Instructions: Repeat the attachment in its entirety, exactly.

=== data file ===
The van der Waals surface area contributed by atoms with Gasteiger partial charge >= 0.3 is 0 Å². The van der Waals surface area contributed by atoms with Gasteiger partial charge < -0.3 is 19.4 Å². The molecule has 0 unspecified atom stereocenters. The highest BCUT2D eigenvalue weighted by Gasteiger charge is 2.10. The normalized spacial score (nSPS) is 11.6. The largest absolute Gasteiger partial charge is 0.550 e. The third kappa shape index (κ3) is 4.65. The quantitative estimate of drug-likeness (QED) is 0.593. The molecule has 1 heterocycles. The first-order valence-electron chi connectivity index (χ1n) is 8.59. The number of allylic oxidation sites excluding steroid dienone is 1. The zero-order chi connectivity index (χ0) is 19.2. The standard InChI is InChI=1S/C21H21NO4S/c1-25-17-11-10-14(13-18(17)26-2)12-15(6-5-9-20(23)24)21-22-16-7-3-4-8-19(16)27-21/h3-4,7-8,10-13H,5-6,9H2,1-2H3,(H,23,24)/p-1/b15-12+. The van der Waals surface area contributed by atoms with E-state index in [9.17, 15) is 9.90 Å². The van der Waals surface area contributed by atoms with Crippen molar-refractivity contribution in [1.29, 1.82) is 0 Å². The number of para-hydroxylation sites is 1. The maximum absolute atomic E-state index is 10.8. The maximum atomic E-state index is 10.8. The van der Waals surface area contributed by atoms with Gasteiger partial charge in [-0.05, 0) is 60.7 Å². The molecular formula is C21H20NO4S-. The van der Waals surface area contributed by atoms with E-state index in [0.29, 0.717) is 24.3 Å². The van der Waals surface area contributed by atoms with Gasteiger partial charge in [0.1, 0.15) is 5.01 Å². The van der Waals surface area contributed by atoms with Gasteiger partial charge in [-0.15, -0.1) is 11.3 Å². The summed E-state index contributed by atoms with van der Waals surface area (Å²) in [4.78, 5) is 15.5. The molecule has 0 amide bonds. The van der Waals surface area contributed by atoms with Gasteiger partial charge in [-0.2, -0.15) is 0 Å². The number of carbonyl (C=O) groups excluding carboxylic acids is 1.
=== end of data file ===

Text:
The van der Waals surface area contributed by atoms with Gasteiger partial charge >= 0.3 is 0 Å². The van der Waals surface area contributed by atoms with Gasteiger partial charge < -0.3 is 19.4 Å². The molecule has 0 unspecified atom stereocenters. The highest BCUT2D eigenvalue weighted by Gasteiger charge is 2.10. The normalized spacial score (nSPS) is 11.6. The largest absolute Gasteiger partial charge is 0.550 e. The third kappa shape index (κ3) is 4.65. The quantitative estimate of drug-likeness (QED) is 0.593. The molecule has 1 heterocycles. The first-order valence-electron chi connectivity index (χ1n) is 8.59. The number of allylic oxidation sites excluding steroid dienone is 1. The zero-order chi connectivity index (χ0) is 19.2. The standard InChI is InChI=1S/C21H21NO4S/c1-25-17-11-10-14(13-18(17)26-2)12-15(6-5-9-20(23)24)21-22-16-7-3-4-8-19(16)27-21/h3-4,7-8,10-13H,5-6,9H2,1-2H3,(H,23,24)/p-1/b15-12+. The van der Waals surface area contributed by atoms with E-state index in [9.17, 15) is 9.90 Å². The van der Waals surface area contributed by atoms with Crippen molar-refractivity contribution in [1.29, 1.82) is 0 Å². The number of para-hydroxylation sites is 1. The maximum absolute atomic E-state index is 10.8. The maximum atomic E-state index is 10.8. The van der Waals surface area contributed by atoms with Gasteiger partial charge in [-0.05, 0) is 60.7 Å². The molecular formula is C21H20NO4S-. The van der Waals surface area contributed by atoms with E-state index in [0.29, 0.717) is 24.3 Å². The van der Waals surface area contributed by atoms with Gasteiger partial charge in [0.1, 0.15) is 5.01 Å². The van der Waals surface area contributed by atoms with Gasteiger partial charge in [-0.15, -0.1) is 11.3 Å². The summed E-state index contributed by atoms with van der Waals surface area (Å²) in [4.78, 5) is 15.5. The molecule has 0 amide bonds. The van der Waals surface area contributed by atoms with Gasteiger partial charge in [-0.2, -0.15) is 0 Å². The number of carbonyl (C=O) groups excluding carboxylic acids is 1.